“In all those 41 years, I have never encountered a conflict between what I know as someone who takes Scripture with the greatest seriousness and someone who will not accept your scientific data until you show me why it is right,” Collins said. “I think God calls us to do both of those things.
“And I think it is truly tragic that in our world, in particularly this country over the last 150 years, we have set up young people to believe there is a conflict there. I do not see that. God gives us an incredible opportunity as scientists to learn about God’s creation. And that can be a wonderful form of worship. You can meet God in a laboratory.”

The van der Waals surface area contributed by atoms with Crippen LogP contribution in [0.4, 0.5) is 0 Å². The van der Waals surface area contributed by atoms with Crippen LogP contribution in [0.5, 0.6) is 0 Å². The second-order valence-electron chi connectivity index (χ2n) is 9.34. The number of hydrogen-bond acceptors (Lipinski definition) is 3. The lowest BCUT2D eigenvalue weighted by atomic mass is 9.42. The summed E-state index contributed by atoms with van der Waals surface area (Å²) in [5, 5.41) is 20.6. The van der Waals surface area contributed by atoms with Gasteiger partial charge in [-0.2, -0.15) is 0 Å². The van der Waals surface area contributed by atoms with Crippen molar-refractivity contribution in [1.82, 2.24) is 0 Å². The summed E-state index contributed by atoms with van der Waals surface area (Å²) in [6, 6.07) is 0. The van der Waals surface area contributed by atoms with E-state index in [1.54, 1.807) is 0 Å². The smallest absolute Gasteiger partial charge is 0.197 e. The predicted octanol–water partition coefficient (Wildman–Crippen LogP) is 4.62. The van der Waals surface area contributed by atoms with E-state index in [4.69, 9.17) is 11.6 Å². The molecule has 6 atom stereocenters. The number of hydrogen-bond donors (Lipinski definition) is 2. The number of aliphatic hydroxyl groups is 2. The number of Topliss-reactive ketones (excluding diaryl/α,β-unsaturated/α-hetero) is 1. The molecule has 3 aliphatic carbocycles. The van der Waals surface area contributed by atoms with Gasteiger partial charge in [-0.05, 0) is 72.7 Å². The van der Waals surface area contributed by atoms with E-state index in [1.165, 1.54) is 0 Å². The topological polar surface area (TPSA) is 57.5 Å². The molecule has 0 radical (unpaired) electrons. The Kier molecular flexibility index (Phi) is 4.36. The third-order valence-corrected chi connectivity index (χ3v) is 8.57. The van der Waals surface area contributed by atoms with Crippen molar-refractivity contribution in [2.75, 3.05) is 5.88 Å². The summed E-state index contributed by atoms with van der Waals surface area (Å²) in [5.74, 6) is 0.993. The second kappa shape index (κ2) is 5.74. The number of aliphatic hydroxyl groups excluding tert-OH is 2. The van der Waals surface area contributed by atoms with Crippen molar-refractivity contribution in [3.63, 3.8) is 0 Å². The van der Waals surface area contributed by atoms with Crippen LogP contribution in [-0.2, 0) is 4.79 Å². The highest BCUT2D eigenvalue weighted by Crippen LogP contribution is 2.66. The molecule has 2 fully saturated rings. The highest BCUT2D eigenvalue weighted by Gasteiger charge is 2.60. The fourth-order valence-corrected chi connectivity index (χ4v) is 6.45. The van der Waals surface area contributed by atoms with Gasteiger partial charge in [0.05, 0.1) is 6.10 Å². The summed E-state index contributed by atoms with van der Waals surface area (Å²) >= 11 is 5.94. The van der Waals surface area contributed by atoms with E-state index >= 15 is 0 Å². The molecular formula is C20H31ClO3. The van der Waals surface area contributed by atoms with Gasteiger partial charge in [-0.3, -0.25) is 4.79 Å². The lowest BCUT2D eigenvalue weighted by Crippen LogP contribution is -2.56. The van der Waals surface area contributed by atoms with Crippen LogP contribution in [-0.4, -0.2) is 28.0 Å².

Collins is also the author of the 2006 book, The Language of God.
Collins came under scrutiny from Christians and pro-lifers who called for his resignation last December after he expressed support for fetal tissue research during an NIH Advisory Committee to the Director meeting. He reportedly suggested that fetal tissue research could be done “with [an] ethical framework.”
Although many Christians are grateful for BioLogos’ help in reconciling their faiths and scientific theories, BioLogos has also been criticized by conservative Christians and Young Earth Creationists as being an “attempt to persuade evangelical Christians to embrace some form of evolutionary theory.”